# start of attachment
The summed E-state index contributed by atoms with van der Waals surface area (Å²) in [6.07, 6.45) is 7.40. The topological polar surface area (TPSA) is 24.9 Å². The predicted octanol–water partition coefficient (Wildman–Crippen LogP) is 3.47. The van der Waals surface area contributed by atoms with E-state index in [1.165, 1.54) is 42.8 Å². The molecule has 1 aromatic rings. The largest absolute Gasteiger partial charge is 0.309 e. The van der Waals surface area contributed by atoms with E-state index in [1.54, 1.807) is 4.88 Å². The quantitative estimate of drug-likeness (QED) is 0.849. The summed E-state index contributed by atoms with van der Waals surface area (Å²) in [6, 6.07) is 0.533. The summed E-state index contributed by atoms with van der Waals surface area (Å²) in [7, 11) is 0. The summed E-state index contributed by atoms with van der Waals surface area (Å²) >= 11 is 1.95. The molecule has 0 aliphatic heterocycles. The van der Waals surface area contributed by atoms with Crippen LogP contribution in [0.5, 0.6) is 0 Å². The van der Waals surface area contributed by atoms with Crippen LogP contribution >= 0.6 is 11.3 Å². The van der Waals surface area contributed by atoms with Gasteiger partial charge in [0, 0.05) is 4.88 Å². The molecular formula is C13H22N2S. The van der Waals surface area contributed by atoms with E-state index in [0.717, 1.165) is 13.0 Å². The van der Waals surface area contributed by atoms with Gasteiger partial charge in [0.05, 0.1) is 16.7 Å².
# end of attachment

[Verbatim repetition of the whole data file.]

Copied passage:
The summed E-state index contributed by atoms with van der Waals surface area (Å²) in [6.07, 6.45) is 7.40. The topological polar surface area (TPSA) is 24.9 Å². The predicted octanol–water partition coefficient (Wildman–Crippen LogP) is 3.47. The van der Waals surface area contributed by atoms with E-state index in [1.165, 1.54) is 42.8 Å². The molecule has 1 aromatic rings. The largest absolute Gasteiger partial charge is 0.309 e. The van der Waals surface area contributed by atoms with E-state index in [1.54, 1.807) is 4.88 Å². The quantitative estimate of drug-likeness (QED) is 0.849. The summed E-state index contributed by atoms with van der Waals surface area (Å²) in [6, 6.07) is 0.533. The summed E-state index contributed by atoms with van der Waals surface area (Å²) in [7, 11) is 0. The summed E-state index contributed by atoms with van der Waals surface area (Å²) >= 11 is 1.95. The molecule has 0 aliphatic heterocycles. The van der Waals surface area contributed by atoms with Crippen LogP contribution in [0.5, 0.6) is 0 Å². The van der Waals surface area contributed by atoms with Crippen LogP contribution >= 0.6 is 11.3 Å². The van der Waals surface area contributed by atoms with Gasteiger partial charge in [0, 0.05) is 4.88 Å². The molecular formula is C13H22N2S. The van der Waals surface area contributed by atoms with E-state index in [0.717, 1.165) is 13.0 Å². The van der Waals surface area contributed by atoms with Gasteiger partial charge in [0.05, 0.1) is 16.7 Å².